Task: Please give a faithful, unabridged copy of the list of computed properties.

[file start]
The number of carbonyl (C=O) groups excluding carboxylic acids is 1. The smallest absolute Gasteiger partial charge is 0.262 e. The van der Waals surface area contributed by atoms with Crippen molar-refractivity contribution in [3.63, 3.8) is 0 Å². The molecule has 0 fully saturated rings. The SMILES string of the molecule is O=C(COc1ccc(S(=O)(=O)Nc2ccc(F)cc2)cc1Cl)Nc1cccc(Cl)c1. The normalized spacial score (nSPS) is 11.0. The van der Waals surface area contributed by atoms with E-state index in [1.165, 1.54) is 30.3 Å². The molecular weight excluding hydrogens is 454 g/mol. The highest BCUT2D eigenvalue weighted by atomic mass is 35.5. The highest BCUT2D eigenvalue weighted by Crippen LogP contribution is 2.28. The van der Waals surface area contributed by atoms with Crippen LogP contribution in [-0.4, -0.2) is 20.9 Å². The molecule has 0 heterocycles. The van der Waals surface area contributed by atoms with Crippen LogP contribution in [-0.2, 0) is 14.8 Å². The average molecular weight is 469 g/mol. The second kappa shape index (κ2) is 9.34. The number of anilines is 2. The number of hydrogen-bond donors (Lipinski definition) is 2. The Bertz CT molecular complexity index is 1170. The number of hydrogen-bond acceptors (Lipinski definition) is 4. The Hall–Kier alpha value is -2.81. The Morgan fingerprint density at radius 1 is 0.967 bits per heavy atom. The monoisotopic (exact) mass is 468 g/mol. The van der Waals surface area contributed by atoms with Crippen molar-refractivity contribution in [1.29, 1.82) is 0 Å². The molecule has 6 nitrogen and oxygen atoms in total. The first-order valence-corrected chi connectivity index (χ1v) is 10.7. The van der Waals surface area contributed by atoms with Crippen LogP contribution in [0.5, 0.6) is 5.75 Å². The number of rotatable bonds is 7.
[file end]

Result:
The number of carbonyl (C=O) groups excluding carboxylic acids is 1. The smallest absolute Gasteiger partial charge is 0.262 e. The van der Waals surface area contributed by atoms with Crippen molar-refractivity contribution in [3.63, 3.8) is 0 Å². The molecule has 0 fully saturated rings. The SMILES string of the molecule is O=C(COc1ccc(S(=O)(=O)Nc2ccc(F)cc2)cc1Cl)Nc1cccc(Cl)c1. The normalized spacial score (nSPS) is 11.0. The van der Waals surface area contributed by atoms with E-state index in [1.165, 1.54) is 30.3 Å². The molecular weight excluding hydrogens is 454 g/mol. The highest BCUT2D eigenvalue weighted by atomic mass is 35.5. The highest BCUT2D eigenvalue weighted by Crippen LogP contribution is 2.28. The van der Waals surface area contributed by atoms with Crippen LogP contribution in [-0.4, -0.2) is 20.9 Å². The molecule has 0 heterocycles. The van der Waals surface area contributed by atoms with Crippen LogP contribution in [-0.2, 0) is 14.8 Å². The average molecular weight is 469 g/mol. The second kappa shape index (κ2) is 9.34. The number of anilines is 2. The number of hydrogen-bond donors (Lipinski definition) is 2. The Bertz CT molecular complexity index is 1170. The number of hydrogen-bond acceptors (Lipinski definition) is 4. The Hall–Kier alpha value is -2.81. The Morgan fingerprint density at radius 1 is 0.967 bits per heavy atom. The monoisotopic (exact) mass is 468 g/mol. The van der Waals surface area contributed by atoms with Crippen molar-refractivity contribution in [1.29, 1.82) is 0 Å². The molecule has 6 nitrogen and oxygen atoms in total. The first-order valence-corrected chi connectivity index (χ1v) is 10.7. The van der Waals surface area contributed by atoms with Crippen LogP contribution in [0.5, 0.6) is 5.75 Å². The number of rotatable bonds is 7.